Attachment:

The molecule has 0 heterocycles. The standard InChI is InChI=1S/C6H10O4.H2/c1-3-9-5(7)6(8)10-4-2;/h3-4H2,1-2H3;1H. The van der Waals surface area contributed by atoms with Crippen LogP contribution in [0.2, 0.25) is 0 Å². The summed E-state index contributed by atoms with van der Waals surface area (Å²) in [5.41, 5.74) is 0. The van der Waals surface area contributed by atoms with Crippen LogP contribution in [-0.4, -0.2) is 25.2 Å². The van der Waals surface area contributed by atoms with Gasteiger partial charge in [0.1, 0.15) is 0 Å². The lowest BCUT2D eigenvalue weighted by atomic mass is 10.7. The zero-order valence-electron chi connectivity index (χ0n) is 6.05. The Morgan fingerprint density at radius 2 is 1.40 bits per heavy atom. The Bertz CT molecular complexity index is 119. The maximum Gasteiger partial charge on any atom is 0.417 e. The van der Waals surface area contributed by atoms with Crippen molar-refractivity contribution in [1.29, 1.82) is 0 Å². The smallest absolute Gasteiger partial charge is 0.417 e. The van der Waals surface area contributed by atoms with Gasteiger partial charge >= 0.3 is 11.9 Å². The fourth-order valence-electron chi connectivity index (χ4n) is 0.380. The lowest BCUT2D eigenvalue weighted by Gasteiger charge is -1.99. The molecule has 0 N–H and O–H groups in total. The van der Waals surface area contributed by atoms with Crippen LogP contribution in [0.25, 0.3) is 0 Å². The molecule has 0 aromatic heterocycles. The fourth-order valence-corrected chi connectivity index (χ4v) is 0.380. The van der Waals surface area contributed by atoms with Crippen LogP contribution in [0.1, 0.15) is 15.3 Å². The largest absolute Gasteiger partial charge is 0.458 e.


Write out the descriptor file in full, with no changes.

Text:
The molecule has 0 heterocycles. The standard InChI is InChI=1S/C6H10O4.H2/c1-3-9-5(7)6(8)10-4-2;/h3-4H2,1-2H3;1H. The van der Waals surface area contributed by atoms with Crippen LogP contribution in [0.2, 0.25) is 0 Å². The summed E-state index contributed by atoms with van der Waals surface area (Å²) in [5.41, 5.74) is 0. The van der Waals surface area contributed by atoms with Crippen LogP contribution in [-0.4, -0.2) is 25.2 Å². The van der Waals surface area contributed by atoms with Gasteiger partial charge in [0.1, 0.15) is 0 Å². The lowest BCUT2D eigenvalue weighted by atomic mass is 10.7. The zero-order valence-electron chi connectivity index (χ0n) is 6.05. The Morgan fingerprint density at radius 2 is 1.40 bits per heavy atom. The Bertz CT molecular complexity index is 119. The maximum Gasteiger partial charge on any atom is 0.417 e. The van der Waals surface area contributed by atoms with Crippen molar-refractivity contribution in [1.29, 1.82) is 0 Å². The smallest absolute Gasteiger partial charge is 0.417 e. The van der Waals surface area contributed by atoms with Gasteiger partial charge >= 0.3 is 11.9 Å². The fourth-order valence-electron chi connectivity index (χ4n) is 0.380. The lowest BCUT2D eigenvalue weighted by Gasteiger charge is -1.99. The molecule has 0 N–H and O–H groups in total. The van der Waals surface area contributed by atoms with Crippen LogP contribution in [0.25, 0.3) is 0 Å². The molecule has 0 aromatic heterocycles. The fourth-order valence-corrected chi connectivity index (χ4v) is 0.380. The van der Waals surface area contributed by atoms with Crippen LogP contribution in [0.1, 0.15) is 15.3 Å². The largest absolute Gasteiger partial charge is 0.458 e.